Traditional Spiritual Practices
Across Indonesia, Muslim and local traditional practices are often intertwined and present at major life events. For example, at a “Baby Bathing Ceremony” (which marks the time when the baby is allowed to be taken outside of the home), a “children’s dukun” (traditional religious practitioner) prepares special strings to be tied on the baby’s wrists and ankles. These are to protect the baby from harm that could be caused by troublesome spirits. Then she takes special soot from burned herbs, and marks a line on the baby’s scalp, as well as an X on the palms of his hands and soles of his feet, while reciting prayers over the baby.
Once this is done, the baby is traditionally taken to the river for his first bath. Here, the dukun throws out a handful of leaves and herbs to bless the water, then washes the baby’s head with lemon water. She then takes several mouthfuls of water and spits these onto the baby's back, front, top of his head, arms and legs. Once the baby is washed in this way, she wraps him in a towel and marks his head with fragrant oil. The new mother is also showered with the lemon water and other herbs, and after this ceremony is finished, she too is allowed to go out of her house again.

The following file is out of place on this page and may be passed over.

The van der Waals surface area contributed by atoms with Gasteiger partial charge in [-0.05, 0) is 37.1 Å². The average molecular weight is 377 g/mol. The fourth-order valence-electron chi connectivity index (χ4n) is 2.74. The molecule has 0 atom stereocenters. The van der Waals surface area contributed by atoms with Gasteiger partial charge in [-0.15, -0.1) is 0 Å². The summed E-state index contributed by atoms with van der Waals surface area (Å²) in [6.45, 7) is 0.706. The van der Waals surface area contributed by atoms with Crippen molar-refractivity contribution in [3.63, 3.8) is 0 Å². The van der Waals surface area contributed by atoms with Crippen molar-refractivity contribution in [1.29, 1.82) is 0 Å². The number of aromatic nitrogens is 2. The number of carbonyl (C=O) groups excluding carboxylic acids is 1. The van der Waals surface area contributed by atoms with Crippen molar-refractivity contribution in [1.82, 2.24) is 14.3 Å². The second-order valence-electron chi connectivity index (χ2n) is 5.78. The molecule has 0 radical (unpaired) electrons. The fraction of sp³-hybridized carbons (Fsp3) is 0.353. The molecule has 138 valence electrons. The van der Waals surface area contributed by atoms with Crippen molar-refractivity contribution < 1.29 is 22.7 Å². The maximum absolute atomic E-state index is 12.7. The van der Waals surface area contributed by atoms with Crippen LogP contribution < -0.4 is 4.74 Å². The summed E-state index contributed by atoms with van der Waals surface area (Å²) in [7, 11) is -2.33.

In Ezekiel 13:18, “...the Sovereign LORD says: Woe to the women who sew magic charms on all their wrists...” These practices are not simple superstition, but an invitation for “good spirits” to gain a foothold in each baby’s life from the time they are less than two weeks old. In this way, many people have been under occult influence from their early days.
- Pray that the spiritual influence of these local practices would be broken, and that hearts would be open to hear the Good News.
- Pray that the power of these dukun would be broken, and that these dukun themselves, who believe strongly in dreams, visions, and the spirit world, would have personal and life-changing encounters with the living God.